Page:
Distinct fibroblast subsets drive inflammation and damage in arthritis, 2019

Topics: Synovial fibroblasts; inflammation; arthritis; transcriptomics; rheumatoid arthritis

Authors: Adam P Croft, Joana Campos, Kathrin Jansen, Jason D Turner, Jennifer Marshall, Moustafa Attar, Loriane Savary, Corinna Wehmeyer, Amy J Naylor, Samuel Kemble, Jenefa Begum, Kerstin Duerholz, Harris Perlman, Francesca Barone, Helen M McGettrick, Douglas T Fearon, Kevin Wei, Soumya Raychaudhuri, Ilya Korsunsky, Michael B Brenner, Mark Coles, Stephen N Sansom, Andrew Filer, Christopher D Buckley

Abstract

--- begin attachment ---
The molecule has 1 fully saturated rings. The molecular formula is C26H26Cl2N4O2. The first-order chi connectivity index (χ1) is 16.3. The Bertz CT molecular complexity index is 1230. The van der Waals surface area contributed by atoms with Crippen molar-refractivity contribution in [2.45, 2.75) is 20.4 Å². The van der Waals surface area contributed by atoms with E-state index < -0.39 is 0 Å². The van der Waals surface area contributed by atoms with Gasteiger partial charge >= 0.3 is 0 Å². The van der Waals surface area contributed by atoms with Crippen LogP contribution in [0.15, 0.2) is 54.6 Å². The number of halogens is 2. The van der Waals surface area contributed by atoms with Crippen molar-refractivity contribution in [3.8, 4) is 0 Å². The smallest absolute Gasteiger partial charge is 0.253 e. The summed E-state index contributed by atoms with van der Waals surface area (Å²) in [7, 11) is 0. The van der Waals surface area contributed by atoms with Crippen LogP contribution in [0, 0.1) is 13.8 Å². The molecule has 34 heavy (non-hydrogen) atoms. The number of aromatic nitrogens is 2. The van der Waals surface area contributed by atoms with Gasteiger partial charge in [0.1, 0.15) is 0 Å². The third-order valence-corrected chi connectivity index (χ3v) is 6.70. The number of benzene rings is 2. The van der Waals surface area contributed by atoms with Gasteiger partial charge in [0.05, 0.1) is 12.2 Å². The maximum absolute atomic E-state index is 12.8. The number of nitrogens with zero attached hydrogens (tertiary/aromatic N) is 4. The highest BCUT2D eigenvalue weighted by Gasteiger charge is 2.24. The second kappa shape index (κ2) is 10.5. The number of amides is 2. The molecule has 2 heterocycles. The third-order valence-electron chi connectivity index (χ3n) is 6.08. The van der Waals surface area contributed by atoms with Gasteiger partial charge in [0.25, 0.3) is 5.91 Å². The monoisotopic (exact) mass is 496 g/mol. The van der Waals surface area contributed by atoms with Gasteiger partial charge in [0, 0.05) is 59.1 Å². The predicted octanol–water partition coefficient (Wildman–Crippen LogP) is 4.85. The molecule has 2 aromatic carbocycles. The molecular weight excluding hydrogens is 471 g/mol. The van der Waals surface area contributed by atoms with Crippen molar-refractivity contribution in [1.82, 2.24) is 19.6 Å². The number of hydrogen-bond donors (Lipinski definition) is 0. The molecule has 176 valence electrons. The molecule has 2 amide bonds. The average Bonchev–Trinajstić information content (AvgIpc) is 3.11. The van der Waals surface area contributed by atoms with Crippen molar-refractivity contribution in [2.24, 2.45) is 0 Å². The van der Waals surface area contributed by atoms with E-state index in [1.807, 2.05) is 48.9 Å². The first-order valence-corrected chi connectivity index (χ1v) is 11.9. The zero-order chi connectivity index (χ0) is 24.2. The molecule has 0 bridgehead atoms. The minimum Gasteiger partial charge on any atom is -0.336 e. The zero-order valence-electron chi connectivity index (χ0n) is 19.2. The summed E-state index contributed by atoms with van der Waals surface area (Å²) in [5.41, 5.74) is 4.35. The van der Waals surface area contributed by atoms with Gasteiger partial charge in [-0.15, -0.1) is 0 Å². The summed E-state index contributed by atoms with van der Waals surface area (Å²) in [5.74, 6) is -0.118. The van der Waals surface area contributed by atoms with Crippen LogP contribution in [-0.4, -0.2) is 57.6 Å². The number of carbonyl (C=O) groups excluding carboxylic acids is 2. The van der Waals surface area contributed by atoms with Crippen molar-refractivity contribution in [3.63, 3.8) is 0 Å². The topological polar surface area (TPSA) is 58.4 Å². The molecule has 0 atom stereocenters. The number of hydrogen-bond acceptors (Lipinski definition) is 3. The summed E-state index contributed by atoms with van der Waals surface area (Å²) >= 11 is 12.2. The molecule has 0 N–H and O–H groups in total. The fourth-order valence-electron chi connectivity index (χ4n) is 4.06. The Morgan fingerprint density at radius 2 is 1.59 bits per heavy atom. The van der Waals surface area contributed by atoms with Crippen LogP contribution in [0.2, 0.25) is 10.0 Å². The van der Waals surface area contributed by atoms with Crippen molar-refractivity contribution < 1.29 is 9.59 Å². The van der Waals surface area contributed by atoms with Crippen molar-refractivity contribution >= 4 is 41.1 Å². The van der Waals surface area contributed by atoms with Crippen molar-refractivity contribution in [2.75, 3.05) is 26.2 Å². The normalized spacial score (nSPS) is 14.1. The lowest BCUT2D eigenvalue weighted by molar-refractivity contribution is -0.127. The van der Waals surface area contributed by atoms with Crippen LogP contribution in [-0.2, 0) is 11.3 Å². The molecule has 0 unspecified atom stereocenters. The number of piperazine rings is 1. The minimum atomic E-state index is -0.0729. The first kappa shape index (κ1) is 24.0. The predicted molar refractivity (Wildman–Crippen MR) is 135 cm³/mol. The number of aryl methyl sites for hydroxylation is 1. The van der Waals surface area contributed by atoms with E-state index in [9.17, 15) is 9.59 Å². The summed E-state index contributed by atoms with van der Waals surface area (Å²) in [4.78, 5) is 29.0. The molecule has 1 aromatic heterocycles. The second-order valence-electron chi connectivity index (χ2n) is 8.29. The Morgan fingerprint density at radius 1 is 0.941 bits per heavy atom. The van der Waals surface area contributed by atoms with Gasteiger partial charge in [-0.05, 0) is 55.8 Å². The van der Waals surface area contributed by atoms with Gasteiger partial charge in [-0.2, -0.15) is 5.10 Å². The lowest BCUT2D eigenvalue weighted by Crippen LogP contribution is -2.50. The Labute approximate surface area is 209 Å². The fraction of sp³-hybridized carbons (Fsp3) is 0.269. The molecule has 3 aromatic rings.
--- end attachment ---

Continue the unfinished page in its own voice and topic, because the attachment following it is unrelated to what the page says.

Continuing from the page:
The identification of lymphocyte subsets with non-overlapping effector functions has been pivotal to the development of targeted therapies in immune-mediated inflammatory diseases (IMIDs)1,2. However, it remains unclear whether fibroblast subclasses with non-overlapping functions also exist and are responsible for the wide variety of tissue-driven processes observed in IMIDs, such as inflammation and damage3-5. Here we identify and describe the biology of distinct subsets of fibroblasts responsible for mediating either inflammation or tissue damage in arthritis. We show that deletion of fibroblast activation protein-α (FAPα)+ fibroblasts suppressed both inflammation and bone erosions in mouse models of resolving and persistent arthritis. Single-cell transcriptional analysis identified two distinct fibroblast subsets within the FAPα+ population: FAPα+THY1+ immune effector fibroblasts located in the synovial sub-lining, and FAPα+THY1- destructive fibroblasts restricted to the synovial lining layer. When adoptively transferred into the joint, FAPα+THY1- fibroblasts selectively mediate bone and cartilage damage with little effect on inflammation, whereas transfer of FAPα+ THY1+ fibroblasts resulted in a more severe and persistent inflammatory arthritis, with minimal effect on bone and cartilage. Our findings describing anatomically discrete, functionally distinct fibroblast subsets with non-overlapping functions have important implications for cell-based therapies aimed at modulating inflammation and tissue damage.

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